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Topic: Adding Weight To Trombones ~ Previous 'How To' Post.

  1. #1

    Adding Weight To Trombones ~ Previous 'How To' Post.

    I hope I get a quick reply to this, my score is open ready and scorching a hole in the score (virtually of course).

    Anyway, I digress. A while back I recall reading a post on how to achieve that classic bass trombone weight and depth of sound, that characteristic 'growl', especially on pedal notes but I can't find the post.

    I think it might have been one of Randy's tips but I'm not too sure.

    Can anyone help me find that post please.

    Patience is a virtue, sensitivity is a gift

  2. #2

    Re: Adding Weight To Trombones ~ Previous 'How To' Post.

    Sorry Michael, I don't remember that thread and I too would be interested in learning about that too. Good Luck, I hope Randy is able to respond with some ideas.
    [Music is the Rhythm, Harmony and Breath of Life]
    "Music is music, and a note's a note" - Louis 'Satchmo' Armstrong


  3. #3

    Re: Adding Weight To Trombones ~ Previous 'How To' Post.

    Quote Originally Posted by Michael_uk View Post
    ...A while back I recall reading a post on how to achieve that classic bass trombone weight and depth of sound, that characteristic 'growl', especially on pedal notes but I can't find the post...
    Hmmm, I can't think of what thread that may have been, Michael.

    I did do a post about using the Overlay effect for the brass instruments that have that available (trumpets, horn, trombones, tuba), but there isn't an Overlay for the bass trombone. That post was showing that the Overlay sound needs to have its CC volume control recorded, swooping in when needed, and used sparingly, rather than just having it on full bore throughout a piece.

    Maybe you were thinking of that? Otherwise, I can't think of any special tricks about using the bass trombone - Be sure to audition the Sam bass trombone 2 AG - that sure has the aggressive growl you're talking about. And remember that the relative "weight" of any instrument is perceived in direct proportion to the way you have balances in your mix. If all the instruments are high in volume, the bass trombone or any other instrument won't have a chance to through its weight around because there's no room left in the volume ceiling!


  4. #4
    Senior Member Frank D's Avatar
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    Apr 2006
    Suburban NYC

    Re: Adding Weight To Trombones ~ Previous 'How To' Post.

    Hi Michael,

    Besides the layering technique, as well as it's relative volume in the mix, there's a couple of other ways to coax the B-TB' 'fatness'.

    1.- I pan my B-TB hard-left ... since most of my other instruments fall within a 80%L-to-80%R spectrum, this gives the B-TB some 'pan-space' to be heard. I also pan my lo-reed guy hard-right for the same reason.

    2.- Keep a nice interval between the B-TB and the next highest instrument; let the rest of the ensemble 'float' above the anchor.

    3.- Using cc1, I often start with a strong attack, then quickly drop the volume down, then slowly bring it back (and even a little higher if headroom permits) within the span of the notes duration (obviously not for less than 1/2 notes). This lets it rise in a voicing.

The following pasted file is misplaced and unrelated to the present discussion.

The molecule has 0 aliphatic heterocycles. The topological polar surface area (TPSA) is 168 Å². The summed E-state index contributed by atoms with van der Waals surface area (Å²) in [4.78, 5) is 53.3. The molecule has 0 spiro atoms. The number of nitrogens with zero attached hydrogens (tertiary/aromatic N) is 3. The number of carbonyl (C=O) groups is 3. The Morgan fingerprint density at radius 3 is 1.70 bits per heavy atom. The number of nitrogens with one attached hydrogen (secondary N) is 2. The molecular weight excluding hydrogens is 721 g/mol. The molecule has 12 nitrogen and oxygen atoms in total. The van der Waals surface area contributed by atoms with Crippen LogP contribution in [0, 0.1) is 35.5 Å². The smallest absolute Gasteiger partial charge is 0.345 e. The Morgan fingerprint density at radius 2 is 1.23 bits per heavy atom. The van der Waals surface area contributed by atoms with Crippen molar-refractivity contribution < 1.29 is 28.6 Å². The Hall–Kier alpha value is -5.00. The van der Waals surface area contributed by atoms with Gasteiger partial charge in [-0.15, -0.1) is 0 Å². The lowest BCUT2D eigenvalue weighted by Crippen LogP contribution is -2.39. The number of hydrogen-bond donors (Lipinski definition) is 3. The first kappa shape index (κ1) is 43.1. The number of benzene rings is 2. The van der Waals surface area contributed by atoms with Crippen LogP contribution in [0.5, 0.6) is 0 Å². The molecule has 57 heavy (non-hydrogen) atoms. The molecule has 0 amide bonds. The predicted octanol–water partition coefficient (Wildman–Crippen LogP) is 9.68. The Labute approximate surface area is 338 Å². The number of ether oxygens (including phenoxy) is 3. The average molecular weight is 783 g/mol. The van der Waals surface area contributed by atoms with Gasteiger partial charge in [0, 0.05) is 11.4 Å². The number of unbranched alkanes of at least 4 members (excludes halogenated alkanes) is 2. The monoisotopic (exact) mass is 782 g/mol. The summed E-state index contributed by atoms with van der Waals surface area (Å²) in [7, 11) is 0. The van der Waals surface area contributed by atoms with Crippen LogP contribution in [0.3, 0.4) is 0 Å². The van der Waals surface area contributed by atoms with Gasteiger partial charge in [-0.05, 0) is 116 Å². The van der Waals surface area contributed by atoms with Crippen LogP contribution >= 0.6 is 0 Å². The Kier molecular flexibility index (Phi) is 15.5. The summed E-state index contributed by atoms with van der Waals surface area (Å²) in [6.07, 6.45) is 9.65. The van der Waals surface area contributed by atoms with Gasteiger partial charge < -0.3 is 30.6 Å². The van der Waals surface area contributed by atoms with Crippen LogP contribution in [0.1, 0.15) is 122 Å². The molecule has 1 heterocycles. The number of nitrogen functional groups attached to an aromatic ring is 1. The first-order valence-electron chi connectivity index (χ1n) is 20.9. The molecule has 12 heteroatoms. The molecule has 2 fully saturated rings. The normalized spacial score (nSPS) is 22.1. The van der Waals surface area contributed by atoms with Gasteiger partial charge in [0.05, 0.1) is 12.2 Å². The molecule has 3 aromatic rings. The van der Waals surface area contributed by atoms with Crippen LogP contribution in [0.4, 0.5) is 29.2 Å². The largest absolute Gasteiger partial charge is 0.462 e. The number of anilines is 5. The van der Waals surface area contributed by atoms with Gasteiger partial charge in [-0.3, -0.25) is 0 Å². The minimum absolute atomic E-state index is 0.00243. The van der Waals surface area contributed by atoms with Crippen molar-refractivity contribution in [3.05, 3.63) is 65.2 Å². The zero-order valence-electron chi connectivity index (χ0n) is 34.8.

Here's an 8-bar example (then another 8 with the sax section) from an original composition and arrangement of mine. It's scored for three tenor trombones, a bass trombone (hard-left), and a baritone sax (hard-right) doubling the lead TB 8vb. Then, five saxes (S-A-T-T-B).

    It may be jazz, but the technique applies to any style. Note the very first note and the cadence notes where the B-TB drops down an octave (Item 2 above).

    "MADDY'S ADVICE" - (Excerpt) - JaBB Trombone Soli + JaBB Sax Soli

    It's a subtle example, but the depth of 'fatness' is up to you ... Hope this helps!


  5. #5

    Re: Adding Weight To Trombones ~ Previous 'How To' Post.

    According to the ESSENTIAL DICTIONARY OF ORCHESTRATION, a nice little book by David Black and Tom Gerou, the bass trombone is loudest in its upper range and gets progressively softer as you go lower in pitch. The book doesn't address the dynamics of the pedal tones (which I suspect will be louder, rather than softer than the lowest regular notes, but I wouldn't mind some clarification on this point).

    I agree with all that has been said about bringing the BT out of the mix and have used all those techniques myself. But you have to be careful about this because its volume is "supposed" to be relatively softer than its upper range and tampering with it might sound unnatural. (To me, it just sounds muddy or gets lost altogether. It appears that as the notes become lower the sound becomes more powerful without necessarily being louder. Not as diffuse as a French Horn, but not as punchy as you might expect.)

    I think the sound you are after is more typically the function of a bari or bass sax (on its own, or in unison with the BT) or with a contrabass trombone or tuba. If you don't have those instruments, you can double the BT with the string bass (at the unison or octave). You can also give it more relative weight by using low BT notes sparingly, especially playing a low note immediately after a much higher note or section. And short low notes seem to stand out more than sustained ones. (I use all these techniques quite a bit in my score because I have a very small brass section and no saxes or tuba.)

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